Great English Short Stores, part of the Dover Thrift Editions, is an odd assortment of stories which certainly reflect the time and place of their composition.
Many of the tales here present the dark underbelly of Victorian and Edwardian England. There is an obsession with ghosts and the occult. As English society grew more industrialized, rational, and secular, the need for the occult grew in proportion.
The stories in this collection are deeply concerned with class, a very English preoccupation, repressed sexuality, an undefined but ever present misogyny and fear of female sexuality. In fact, if anything can be said to hold his collection together, it is this constellation of English anxieties which run through each story to a greater or lesser degree.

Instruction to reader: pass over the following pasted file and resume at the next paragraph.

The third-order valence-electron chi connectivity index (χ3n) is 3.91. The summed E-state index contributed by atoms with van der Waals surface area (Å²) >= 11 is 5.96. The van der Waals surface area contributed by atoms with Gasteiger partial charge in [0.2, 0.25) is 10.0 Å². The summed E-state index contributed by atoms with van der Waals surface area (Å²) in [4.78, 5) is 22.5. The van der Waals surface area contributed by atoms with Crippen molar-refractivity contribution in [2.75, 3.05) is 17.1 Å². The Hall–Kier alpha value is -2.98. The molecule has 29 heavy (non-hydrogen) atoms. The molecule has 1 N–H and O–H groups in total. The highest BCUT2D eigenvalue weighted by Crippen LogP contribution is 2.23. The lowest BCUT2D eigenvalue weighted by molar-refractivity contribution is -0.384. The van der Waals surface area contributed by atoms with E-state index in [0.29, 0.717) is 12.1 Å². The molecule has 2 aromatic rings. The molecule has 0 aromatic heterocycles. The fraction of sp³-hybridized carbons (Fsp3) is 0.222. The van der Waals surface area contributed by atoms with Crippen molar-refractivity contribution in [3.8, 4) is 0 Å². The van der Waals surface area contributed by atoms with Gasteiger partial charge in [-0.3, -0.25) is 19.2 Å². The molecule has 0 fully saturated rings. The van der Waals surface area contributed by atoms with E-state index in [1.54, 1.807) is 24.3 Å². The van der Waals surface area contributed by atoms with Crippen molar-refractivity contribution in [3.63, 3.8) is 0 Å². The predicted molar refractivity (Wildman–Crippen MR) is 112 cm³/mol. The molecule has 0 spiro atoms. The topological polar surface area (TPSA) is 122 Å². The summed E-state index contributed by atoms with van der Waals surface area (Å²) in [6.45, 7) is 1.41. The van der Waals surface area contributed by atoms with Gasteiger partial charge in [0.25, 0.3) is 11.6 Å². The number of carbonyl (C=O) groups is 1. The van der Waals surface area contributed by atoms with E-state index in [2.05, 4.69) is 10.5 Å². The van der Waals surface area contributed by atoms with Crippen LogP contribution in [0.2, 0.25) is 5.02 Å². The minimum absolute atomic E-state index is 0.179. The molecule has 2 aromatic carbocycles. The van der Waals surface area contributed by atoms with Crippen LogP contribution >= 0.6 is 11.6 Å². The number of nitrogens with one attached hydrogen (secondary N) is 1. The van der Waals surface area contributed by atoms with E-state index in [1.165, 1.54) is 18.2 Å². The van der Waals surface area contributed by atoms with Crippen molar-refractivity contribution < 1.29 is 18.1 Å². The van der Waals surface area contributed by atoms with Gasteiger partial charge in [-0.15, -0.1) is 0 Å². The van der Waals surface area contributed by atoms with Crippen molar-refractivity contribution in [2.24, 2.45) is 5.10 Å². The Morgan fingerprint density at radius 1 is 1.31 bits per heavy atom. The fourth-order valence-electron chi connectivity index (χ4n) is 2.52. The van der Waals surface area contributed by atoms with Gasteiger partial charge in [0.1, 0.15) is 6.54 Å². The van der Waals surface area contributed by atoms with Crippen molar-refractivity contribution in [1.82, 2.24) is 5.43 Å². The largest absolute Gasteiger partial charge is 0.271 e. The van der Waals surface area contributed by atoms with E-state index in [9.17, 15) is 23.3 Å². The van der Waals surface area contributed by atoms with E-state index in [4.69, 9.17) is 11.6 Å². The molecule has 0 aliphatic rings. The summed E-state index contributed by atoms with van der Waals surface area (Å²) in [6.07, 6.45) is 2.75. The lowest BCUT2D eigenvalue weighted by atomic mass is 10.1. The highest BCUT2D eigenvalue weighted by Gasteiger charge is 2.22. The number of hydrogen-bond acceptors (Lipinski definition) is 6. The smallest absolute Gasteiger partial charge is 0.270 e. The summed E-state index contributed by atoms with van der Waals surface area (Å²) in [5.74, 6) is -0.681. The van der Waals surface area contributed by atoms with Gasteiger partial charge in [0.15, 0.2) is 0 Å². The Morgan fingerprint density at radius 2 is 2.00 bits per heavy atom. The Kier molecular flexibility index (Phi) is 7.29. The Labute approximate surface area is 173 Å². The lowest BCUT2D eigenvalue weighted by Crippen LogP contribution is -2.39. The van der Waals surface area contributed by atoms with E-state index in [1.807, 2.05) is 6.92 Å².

So, although this collection often reads as very staid, in actuality there is a great deal of tension brewing below the surface. It is worth reading, especially for the final story by George Eliot which brings many of these anxieties to the light of day.